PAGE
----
23-29 June 2017 #864

Darjeeling and the idea of India

Dinkar Nepal

I was relating a bedtime story to our six-year-old son when my wife read an SMS on her phone: ‘Enough is enough. We want Gorkhaland now.’

Her outburst that followed startled us: “This was in the making for a long time. We are unhappy with the way things are. We look at the development that Sikkim has achieved and pity ourselves.”

My wife was born in Siliguri, a Tarai city of Darjeeling District adjoining Nepal. She went to school in various places in North India, so unlike most Indians from places other than the Hindi speaking belt of India, she speaks excellent Hindi. Till now, I had not imagined her as a passionate supporter of the Gorkhaland cause, seeing her always as someone with a strong sense of belonging to the idea of India. It took me some time to realise that she can be both at the same time.

India has been, right from the beginning, a complex political entity. In fact, many westerners  predicted at independence in 1947 that India would not last a decade as a nation. It’s a striking success of the nation-building project that India has survived. Most ethno-nationalist movements have barely been able to carve out a space in the popular psyche.

The ‘Indian Nepali’ community, in its struggle to enter the core of Indian nationhood, has discarded its association with Nepal and heavily relied on creating an identity around the term Gorkha. Gorkhaland is the dream of a homeland for the ‘Gorkhas’: Indians of Nepali origin. The main  argument is that statehood to the Darjeeling area will give them a distinctive identity, separate from those in Nepal.

The Darjeeling region became a part of Bengal by accident. In the early 19th century two British officers who were sent to the area to resolve a dispute between Sikkim and Nepal found the hill station suitable as an R&R base for British soldiers. Darjeeling had ‘home weather’ for the British, and they forced the King of Sikkim to cede the area to the East India Company in 1935. It was kept under the Bengal administration, and after India’s independence became part of the state of West Bengal.

Although the demand for the area to be administered separately from Bengal is more than a century old, the real struggle for Gorkhaland was the rallying point in 1986 for Subhash Ghisingh. The Darjeeling Gorkha Hill Council was finally established after two years and a loss of 1,200 lives. Ghisingh then ruled the hills for two decades, but the people got little out of it. Corruption was rampant and Darjeeling lagged behind Sikkim’s phenomenal progress.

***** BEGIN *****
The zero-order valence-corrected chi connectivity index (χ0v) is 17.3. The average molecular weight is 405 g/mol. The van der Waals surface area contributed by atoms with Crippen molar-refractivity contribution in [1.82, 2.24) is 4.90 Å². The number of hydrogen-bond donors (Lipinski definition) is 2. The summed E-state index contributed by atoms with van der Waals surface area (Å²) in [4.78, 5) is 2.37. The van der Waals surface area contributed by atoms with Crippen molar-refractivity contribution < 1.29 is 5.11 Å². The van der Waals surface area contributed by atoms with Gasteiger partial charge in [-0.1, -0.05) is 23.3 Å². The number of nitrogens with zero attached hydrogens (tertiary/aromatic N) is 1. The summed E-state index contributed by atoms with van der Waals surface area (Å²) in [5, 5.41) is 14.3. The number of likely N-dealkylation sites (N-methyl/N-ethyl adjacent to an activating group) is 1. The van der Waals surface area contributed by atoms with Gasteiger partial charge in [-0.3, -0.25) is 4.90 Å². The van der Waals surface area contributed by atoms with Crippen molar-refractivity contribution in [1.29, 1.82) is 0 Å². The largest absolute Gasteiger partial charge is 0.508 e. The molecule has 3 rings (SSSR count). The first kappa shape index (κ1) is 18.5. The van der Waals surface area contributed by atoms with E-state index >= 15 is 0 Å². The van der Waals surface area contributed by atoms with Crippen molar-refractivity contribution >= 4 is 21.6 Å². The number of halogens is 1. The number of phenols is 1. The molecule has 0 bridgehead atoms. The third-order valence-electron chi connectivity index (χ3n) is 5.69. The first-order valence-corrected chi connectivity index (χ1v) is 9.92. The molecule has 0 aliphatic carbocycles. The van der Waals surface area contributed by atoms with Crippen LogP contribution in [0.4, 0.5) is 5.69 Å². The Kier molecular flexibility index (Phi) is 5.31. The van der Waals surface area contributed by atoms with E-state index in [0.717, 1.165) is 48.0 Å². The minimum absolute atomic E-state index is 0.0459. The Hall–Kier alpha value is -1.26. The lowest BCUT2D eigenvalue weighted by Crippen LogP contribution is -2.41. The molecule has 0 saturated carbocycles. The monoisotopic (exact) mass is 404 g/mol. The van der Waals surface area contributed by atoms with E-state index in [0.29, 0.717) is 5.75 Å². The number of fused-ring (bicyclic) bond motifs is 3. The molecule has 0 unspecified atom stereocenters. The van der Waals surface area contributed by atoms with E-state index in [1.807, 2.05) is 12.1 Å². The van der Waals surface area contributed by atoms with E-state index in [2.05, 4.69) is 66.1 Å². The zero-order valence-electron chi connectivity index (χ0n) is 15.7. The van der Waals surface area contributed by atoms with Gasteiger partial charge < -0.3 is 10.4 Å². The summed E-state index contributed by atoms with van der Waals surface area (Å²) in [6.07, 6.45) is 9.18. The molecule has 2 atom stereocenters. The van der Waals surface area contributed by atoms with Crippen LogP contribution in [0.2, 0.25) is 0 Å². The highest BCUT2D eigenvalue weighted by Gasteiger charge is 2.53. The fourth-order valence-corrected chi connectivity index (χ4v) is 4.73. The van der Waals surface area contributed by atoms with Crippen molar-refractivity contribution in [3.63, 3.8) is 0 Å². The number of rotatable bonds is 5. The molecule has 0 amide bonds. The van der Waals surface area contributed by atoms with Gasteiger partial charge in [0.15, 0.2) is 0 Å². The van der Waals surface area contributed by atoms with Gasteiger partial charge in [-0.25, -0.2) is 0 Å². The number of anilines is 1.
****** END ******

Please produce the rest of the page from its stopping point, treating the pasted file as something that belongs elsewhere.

In 2007, the Indian Idol reality tv show brought the community together to vote for Prashant Tamang, and Bimal Gurung saw it as an opportunity to unite the people again for the cause of Gorkhaland. He channeled the dissent that had simmered silently for many years into a non-violent political movement. The term Gorkhaland officially got associated with the area when the Gorkhaland Territorial Administration was formed as a compromise, and Bimal Gurung became the new ruler of the hills.  However, it stagnated again, a repeat of the Ghisingh era.

Now, an uproar ignited by the West Bengal Government’s recently-announced language policy has rallied people together again for the cause of a separate state of Gorkhaland. The hills are burning, and Chief Minister Mamata Banerjee in Kolkata is intent on crushing the street movement.

Looking at it from Nepal, there are clear political lessons for us. One, dissent rooted in the popular psyche may lie dormant but doesn’t fade away easily, and is ready to erupt at the smallest provocation. Two, underdevelopment feeds the fires of revolt – especially when neighbouring regions are seen to be surging ahead. There is then a tendency to blame it on ‘others’, as exploitative politicians invoke a communal identity to take advantage of the unrest.

The most important lesson for Nepal at this stage comes, however, from the strength of the idea of India as a nation. Once a strong framework for nationhood takes root in the formative years, the system builds in itself a democratic resilience that can survive and resolve conflicts without affecting the state superstructure. In Nepal’s diverse society, where the hitherto excluded are clamouring for a bigger say in decision-making under the new Constitution, it is clear that the politics of pluralism has to go hand in hand with the project of nation-building. 

Read also:

Gorkhaland re-ignites, Dambar Krishna Shrestha

Why Sikkim works, Kunda Dixit

Political murders rock Darjeeling, Ananda Shrestha

"India is merging with Sikkim, not the other way around."

Darjeeling, Aarti Basnyat

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